Improved pilot training project
In July 2007 CASA approved a research project to explore the proposition that the factors delivering a zero accident rate to the RAAF might be emulated within civil aviation. Outside the unique military environment, the primary outcome would be better pilot training: and better-trained pilots are safer pilots.
A key assumption was that Air Force selection processes combined with the rigorous nature of the pilot training course to ensure that the RAAF pilot workforce comprised individuals who possessed the highest levels of “fitness” in the cognitive attributes that deliver Situation Awareness. Those attributes are defined as “the ability to maintain Situation Awareness (SA) under stress”.
Early work on the research project produced few sources and little prospect for firm conclusions (short of actual trials). Accordingly, a change was requested, to move the Project from research to development.
The project goal became: Production of Guidelines to enable flying instructors and trainee pilots to improve training/learning efficiency and effectiveness, and to embed strong accident prevention factors.
The design driver was this hypothesis: High fitness levels in the Situation Awareness attributes are not only positive safety factors; they are predictors of better success in pilot training (and, for the trainee, easier and smoother progress along the training continuum). Fitness can be determined by appraisal (using tools such as WOMBAT). Further, the attributes are competencies, so they can be improved through training. While yet hypothetical, the promise was of profound safety and training benefits.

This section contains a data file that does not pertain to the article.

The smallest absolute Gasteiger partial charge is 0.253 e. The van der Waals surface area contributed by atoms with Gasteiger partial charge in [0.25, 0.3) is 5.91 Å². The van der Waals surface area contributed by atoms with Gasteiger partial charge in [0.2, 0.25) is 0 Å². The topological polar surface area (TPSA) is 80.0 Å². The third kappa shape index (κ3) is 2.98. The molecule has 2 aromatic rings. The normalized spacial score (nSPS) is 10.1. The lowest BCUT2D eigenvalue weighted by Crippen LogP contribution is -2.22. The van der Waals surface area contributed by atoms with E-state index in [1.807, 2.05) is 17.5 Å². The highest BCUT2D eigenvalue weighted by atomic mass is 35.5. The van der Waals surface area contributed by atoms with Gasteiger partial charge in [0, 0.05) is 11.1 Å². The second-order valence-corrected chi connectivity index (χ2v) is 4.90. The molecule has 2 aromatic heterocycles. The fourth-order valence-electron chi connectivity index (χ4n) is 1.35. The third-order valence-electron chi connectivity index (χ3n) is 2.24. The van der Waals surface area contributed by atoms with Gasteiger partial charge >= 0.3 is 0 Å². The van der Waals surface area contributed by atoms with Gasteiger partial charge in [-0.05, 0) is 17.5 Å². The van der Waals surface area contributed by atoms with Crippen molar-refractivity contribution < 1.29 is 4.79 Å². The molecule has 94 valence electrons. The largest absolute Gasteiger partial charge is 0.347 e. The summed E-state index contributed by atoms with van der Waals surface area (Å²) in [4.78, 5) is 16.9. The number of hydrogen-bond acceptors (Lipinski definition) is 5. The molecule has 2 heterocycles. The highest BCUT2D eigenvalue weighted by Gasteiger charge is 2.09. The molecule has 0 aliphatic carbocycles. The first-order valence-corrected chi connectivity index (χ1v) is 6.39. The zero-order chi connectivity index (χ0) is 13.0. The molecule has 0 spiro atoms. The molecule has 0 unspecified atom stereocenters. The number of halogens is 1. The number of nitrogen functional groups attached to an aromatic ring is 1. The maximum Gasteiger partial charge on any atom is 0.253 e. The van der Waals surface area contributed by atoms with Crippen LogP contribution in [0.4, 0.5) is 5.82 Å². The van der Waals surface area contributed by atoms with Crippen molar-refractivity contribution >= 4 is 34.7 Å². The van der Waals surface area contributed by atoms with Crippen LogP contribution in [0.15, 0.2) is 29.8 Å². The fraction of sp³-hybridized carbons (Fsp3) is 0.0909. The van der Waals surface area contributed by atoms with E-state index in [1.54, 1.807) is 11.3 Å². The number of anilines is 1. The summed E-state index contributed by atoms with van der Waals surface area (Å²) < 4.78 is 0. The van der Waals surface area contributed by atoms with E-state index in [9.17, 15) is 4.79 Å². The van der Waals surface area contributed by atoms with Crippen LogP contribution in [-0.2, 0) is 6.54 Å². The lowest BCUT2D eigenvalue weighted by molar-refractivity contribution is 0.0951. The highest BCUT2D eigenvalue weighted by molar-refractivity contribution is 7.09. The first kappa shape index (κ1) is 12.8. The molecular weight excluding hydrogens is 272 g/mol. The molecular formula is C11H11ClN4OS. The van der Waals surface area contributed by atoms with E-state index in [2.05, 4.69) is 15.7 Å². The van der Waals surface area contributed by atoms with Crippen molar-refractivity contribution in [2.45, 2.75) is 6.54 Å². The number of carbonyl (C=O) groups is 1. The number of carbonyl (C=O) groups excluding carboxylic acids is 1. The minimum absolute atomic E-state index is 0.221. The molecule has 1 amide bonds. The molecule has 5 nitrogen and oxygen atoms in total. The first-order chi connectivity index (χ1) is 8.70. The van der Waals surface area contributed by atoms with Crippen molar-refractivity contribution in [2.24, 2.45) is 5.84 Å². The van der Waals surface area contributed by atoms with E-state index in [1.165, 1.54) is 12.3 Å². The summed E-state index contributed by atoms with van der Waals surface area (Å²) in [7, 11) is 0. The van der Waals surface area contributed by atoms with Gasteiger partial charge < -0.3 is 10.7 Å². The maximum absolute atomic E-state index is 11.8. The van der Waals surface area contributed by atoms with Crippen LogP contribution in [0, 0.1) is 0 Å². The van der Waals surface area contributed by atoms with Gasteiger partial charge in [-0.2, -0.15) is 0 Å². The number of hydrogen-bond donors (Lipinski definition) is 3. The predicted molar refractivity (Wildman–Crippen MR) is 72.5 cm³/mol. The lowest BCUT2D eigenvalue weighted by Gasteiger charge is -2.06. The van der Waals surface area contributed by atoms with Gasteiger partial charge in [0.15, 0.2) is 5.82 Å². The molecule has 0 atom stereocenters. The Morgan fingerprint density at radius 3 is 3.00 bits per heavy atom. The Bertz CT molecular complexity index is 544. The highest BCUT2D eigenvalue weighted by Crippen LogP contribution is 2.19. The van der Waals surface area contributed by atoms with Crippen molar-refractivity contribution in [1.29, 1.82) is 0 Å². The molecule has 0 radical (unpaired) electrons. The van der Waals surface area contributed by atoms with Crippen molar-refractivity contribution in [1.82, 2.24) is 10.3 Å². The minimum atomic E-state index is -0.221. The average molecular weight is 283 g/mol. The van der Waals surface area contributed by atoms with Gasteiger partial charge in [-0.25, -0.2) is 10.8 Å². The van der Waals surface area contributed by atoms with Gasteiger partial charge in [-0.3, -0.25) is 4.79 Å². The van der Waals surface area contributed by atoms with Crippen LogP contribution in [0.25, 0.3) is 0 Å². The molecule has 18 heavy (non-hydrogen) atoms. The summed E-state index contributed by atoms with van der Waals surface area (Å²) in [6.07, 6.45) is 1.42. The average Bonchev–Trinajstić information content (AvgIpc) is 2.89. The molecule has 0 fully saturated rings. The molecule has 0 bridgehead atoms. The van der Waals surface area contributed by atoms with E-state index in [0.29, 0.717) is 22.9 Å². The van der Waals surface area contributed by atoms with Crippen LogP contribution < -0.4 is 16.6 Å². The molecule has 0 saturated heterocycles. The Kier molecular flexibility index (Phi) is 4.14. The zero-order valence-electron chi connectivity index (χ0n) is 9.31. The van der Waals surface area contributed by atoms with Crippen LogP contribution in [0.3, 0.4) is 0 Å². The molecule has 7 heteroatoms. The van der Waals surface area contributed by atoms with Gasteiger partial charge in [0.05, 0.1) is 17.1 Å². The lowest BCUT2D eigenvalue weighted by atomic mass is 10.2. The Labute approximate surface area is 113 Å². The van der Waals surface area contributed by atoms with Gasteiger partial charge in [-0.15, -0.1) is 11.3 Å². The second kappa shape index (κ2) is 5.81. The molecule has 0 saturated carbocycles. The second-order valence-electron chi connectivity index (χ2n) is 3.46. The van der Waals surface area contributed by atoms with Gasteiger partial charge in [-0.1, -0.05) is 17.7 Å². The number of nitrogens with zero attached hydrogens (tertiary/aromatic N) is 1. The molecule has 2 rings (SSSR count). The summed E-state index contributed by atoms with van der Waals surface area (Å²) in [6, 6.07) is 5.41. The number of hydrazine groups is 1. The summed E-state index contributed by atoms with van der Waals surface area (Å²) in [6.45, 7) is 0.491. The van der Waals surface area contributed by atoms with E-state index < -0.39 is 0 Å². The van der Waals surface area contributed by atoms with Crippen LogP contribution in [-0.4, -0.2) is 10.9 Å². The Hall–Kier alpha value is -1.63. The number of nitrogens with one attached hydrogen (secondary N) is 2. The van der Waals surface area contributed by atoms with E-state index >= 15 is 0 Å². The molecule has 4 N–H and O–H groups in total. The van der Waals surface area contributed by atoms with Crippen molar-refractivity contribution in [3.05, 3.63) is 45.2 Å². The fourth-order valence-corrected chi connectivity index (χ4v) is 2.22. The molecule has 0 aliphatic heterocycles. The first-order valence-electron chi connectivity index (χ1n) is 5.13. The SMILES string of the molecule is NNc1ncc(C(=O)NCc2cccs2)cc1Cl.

Early drafts of the Guidelines are on the Red Flag website. Interested reviewers should start with the “Synopsis” – bearing in mind the early stage of development, and that the Guidelines are in a constant state of improvement. Also note that the Guidelines are uncompromisingly outcomes-based. That is, they are practical and “book-ended” by fitness appraisals to form a continuous cycle of personal fitness training.
From a researcher’s perspective, the exercise established useful incidental benchmarks. Academic supervision was readily accessed: In this case, Griffith University’s Associate Professor Paul Bates was unsparing of his time. CASA provided full support and funding. Senior officers showed intense interest and encouragement from the outset, and displayed open-mindedness to exploration of all related prospects for activating safety potential. Once persuaded of the safety merits of a proposal, access to support was prompt and flexibly administered. Overall, a most favourable impression of CASA’s attitudes towards safety based research was gained. I would like to sincerely thank all of the CASA staff who facilitated the Improved Pilot Training Project.
Air Force pilots prove their fitness for fast jet duties through rigorous selection and training processes. They maintain the critical cognitive competencies through continuous training. Any unimpaired person can significantly improve their levels of cognitive fitness through other forms of cognitive exercise. All pilots should energetically work on their cognitive fitness.
Situation Awareness competencies are Time Management and Information Processing. They are described in “Core Concepts part 1 and 2” on the LinkLearn Red Flag website
For more information on WOMBAT, see the Aero Innovation website – specifically Candidate Manual CS v 5.0. WOMBAT designer was the late Dr Stanley Roscoe, a US pilot and eminent aviation psychologist. WOMBAT elements were incorporated into the RAAF selection processes in the 1980s.
Please feel free to contact Doug Edwards at: firstname.lastname@example.org or: 0421 580 929